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Do parents pay attention to the action figures that they buy their boy children?

Do these action figures impact the children's sense of self?

There is a growing body of literature describing body image disorders among men. For example, such disturbances are frequently documented in men with eating disorders.

For many of us, the mention of a doll conjures up images of Barbie.

Something with limited mobility in the joints and lots of accessories like shoes, clothing and hair brushes.

However, an action figure conjures up images of a rugged adventurer of the likes of the 1960’s GI Joe.

READ: 'Barbie is pretending to be inclusive and diverse'

Speaking to Eusebius McKaiser, a Unisa social and health sciences professor Kopano Ratele weighed in on the matter.

He said the conversation is precisely about bodies which lead to a view about gender. There is still a powerful notion that masculinity is something that is only invested in male bodies.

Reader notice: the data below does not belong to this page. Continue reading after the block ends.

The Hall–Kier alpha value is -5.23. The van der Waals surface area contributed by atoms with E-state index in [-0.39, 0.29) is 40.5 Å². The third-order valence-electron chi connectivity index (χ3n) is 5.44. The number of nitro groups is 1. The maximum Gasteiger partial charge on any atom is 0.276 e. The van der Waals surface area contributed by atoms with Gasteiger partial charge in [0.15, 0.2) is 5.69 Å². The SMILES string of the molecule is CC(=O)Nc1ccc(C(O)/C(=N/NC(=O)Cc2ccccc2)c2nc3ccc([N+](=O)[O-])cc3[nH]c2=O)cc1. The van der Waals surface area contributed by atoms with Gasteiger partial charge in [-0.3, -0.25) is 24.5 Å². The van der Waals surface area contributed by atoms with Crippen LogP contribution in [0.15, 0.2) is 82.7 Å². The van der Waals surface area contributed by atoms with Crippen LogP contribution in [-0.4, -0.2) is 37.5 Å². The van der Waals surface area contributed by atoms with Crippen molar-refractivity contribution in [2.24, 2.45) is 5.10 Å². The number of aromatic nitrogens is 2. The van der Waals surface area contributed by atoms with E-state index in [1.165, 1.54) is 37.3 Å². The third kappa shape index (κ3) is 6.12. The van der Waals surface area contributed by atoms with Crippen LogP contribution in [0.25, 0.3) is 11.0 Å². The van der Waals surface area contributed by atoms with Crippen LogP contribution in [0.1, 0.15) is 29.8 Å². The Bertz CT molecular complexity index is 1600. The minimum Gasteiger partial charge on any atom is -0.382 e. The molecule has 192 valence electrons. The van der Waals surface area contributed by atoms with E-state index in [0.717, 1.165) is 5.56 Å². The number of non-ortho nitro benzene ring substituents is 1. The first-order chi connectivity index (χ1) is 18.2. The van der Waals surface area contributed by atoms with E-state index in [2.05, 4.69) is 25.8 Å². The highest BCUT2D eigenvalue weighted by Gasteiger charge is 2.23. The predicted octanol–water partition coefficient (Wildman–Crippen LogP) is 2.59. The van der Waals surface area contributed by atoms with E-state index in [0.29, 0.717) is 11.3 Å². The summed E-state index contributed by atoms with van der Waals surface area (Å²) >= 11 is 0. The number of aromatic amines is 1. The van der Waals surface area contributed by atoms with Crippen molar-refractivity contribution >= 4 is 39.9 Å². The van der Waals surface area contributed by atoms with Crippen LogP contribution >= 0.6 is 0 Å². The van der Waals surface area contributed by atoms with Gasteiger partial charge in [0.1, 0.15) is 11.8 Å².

In the production of toys, this view comes forth because what you tend to see in producing particular kinds of toys as action figures this masculanity of Michealangelo (Ninja Turtle) and others.

Kopano Ratele, Professor of social and health sciences, Unisa

In that moment, something quite interesting happens and has a serious social impact and says this is how a man should look.

Kopano Ratele, Professor of social and health sciences, Unisa

Listen below to the full interview:

This article first appeared on 702 : The impact of male action figures and dolls on boys' body image

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